“Why did it appear obvious to you?”

“Because the—there were pedestrians in the crosswalk, the cyclist was moving fast, and I know this from the speed I registered at before I stopped at the stoplight and observing that—or it appeared to me, that the cyclist was accelerating and the crosswalk had enough pedestrians in it that a collision would have been unavoidable at the speed the cyclist was moving.”

It’s pretty easy to predict the future when writing about the past, I thought.

Finally, someone called for a ten-minute recess.


6 March 2013—342 days since the accident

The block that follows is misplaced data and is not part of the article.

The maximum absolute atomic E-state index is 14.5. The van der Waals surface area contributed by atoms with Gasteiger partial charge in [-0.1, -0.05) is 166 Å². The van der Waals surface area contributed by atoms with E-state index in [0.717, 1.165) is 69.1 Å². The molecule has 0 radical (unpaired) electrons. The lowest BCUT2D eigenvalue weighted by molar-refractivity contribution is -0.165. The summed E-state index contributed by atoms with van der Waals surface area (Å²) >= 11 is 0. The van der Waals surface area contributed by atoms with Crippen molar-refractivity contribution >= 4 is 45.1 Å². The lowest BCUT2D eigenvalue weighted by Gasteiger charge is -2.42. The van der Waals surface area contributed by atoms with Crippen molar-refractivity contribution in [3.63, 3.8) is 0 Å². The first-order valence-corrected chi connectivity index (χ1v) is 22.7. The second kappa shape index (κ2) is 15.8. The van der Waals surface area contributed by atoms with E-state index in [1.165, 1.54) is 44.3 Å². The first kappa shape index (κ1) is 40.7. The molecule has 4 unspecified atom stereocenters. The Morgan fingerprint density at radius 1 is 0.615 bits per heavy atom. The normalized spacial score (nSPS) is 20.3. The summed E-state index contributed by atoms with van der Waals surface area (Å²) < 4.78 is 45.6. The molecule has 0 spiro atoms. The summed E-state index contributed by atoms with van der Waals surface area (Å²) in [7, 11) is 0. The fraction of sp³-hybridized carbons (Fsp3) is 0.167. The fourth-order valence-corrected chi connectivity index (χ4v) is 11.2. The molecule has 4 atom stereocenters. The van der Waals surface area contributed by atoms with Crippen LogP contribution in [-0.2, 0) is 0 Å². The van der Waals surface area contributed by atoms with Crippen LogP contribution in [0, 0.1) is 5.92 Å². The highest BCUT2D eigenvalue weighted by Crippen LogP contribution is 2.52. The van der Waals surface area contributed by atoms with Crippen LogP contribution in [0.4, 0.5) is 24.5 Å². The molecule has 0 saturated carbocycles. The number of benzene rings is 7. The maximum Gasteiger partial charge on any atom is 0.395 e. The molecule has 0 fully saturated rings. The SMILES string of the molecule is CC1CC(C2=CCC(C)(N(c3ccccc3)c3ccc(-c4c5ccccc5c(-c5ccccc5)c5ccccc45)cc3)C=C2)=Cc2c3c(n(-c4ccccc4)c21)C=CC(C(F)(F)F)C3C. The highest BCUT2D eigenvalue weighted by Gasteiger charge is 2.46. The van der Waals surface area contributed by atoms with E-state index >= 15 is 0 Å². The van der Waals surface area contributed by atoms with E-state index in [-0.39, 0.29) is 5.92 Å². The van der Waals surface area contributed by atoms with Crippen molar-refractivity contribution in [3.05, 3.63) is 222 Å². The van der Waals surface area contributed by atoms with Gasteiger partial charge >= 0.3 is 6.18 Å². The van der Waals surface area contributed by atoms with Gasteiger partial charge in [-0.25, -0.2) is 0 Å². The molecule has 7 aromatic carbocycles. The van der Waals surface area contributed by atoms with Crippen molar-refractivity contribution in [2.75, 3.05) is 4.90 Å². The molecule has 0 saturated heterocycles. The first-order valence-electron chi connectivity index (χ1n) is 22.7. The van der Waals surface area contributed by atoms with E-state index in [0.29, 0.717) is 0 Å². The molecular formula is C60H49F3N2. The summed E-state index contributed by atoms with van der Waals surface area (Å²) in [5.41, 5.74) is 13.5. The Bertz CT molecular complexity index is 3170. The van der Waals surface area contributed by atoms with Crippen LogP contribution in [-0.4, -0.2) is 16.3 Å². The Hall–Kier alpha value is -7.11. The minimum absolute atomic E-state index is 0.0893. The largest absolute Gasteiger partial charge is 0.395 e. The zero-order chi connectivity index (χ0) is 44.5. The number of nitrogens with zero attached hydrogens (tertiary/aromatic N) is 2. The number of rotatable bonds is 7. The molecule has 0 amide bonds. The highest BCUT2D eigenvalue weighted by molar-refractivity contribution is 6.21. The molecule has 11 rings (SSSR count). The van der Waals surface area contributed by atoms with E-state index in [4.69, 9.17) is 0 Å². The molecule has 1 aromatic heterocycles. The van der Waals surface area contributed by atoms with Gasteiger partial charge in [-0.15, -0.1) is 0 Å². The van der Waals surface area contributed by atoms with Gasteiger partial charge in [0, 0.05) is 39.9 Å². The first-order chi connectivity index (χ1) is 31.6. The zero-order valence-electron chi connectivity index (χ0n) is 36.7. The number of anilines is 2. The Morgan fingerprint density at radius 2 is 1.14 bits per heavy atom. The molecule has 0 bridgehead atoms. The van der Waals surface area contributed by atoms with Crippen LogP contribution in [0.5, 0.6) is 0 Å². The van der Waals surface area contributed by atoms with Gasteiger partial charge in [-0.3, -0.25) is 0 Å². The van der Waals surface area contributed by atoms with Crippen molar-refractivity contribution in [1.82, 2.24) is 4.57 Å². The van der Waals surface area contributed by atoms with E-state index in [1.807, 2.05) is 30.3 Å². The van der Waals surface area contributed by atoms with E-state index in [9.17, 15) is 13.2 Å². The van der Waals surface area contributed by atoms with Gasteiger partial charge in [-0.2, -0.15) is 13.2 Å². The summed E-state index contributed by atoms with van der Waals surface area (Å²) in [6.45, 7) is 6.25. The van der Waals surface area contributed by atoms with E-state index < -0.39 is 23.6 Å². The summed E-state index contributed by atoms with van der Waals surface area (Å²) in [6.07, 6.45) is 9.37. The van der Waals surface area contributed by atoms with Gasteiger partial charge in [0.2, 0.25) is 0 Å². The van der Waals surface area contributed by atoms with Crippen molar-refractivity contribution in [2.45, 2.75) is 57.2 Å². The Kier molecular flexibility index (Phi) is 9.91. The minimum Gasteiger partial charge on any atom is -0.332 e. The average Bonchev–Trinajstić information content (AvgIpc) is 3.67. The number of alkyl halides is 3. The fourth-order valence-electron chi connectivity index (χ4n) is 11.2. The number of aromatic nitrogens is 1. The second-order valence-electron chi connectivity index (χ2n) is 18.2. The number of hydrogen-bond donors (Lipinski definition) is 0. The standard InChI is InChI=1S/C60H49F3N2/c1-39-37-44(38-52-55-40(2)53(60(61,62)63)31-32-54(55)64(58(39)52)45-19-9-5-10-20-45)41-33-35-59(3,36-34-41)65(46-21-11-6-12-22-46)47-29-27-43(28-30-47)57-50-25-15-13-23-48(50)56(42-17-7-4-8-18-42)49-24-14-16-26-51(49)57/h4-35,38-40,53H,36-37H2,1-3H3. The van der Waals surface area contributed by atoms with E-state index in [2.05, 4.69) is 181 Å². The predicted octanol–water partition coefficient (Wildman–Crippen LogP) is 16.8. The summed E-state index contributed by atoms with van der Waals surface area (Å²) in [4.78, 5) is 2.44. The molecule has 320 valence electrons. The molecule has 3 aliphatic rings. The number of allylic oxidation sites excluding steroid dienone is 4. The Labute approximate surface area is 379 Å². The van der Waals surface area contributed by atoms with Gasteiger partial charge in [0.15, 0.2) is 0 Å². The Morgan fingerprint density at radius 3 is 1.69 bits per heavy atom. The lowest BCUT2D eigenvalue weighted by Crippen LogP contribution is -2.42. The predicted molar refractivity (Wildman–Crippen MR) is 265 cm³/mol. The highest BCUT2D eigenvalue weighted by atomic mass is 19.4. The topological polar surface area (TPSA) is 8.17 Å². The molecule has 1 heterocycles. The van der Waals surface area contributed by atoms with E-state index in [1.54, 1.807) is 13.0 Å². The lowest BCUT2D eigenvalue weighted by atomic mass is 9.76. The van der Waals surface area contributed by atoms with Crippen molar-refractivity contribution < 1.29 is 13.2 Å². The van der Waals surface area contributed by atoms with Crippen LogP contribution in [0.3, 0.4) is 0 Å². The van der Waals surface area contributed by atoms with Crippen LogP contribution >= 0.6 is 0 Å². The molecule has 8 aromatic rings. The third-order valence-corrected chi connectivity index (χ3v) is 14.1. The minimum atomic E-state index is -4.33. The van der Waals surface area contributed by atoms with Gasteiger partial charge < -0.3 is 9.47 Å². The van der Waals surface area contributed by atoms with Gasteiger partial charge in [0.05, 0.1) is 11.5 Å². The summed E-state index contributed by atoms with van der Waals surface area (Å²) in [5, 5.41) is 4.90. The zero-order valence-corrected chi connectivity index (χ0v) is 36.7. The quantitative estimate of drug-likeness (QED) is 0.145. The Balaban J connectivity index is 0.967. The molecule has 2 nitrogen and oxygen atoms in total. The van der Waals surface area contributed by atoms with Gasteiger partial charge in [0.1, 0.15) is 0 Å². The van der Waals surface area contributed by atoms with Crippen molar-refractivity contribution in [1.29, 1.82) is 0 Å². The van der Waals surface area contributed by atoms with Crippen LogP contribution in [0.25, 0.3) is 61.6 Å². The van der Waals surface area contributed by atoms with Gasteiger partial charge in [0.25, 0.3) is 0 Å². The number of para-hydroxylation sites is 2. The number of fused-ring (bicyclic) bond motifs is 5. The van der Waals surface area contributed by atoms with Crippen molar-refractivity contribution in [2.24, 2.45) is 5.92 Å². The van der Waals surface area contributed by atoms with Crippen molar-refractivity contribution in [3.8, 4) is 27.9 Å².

“We’re back on the record. Mr. Pollak is present, counsel, and Mr. Bucchere are present,” the court reporter said as people shuffled back into their seats.

“May I approach, Your Honor?” asked Omid.

The judge agreed. Omid got up quickly, grabbed his laptop, and strode to the witness stand where Pollak was sitting with all his gear. That laptop had the video on it, in full-screen mode. I knew this because it was the very same laptop the prosecution was sharing with us so that we could play select portions of the video in front of some of the witnesses—as we had done for Angelo and Wen-chih—but this was different. This time, ADA Omid wanted to play the video privately—not on the projector screen—but in front of his witness under direct examination.

Ted was already out of his seat and hightailing it over to the witness stand to join the fracas.

“I’m going to show you this video,” Omid said quickly to Pollak. “I’m not going to ask you any questions until afterwards.”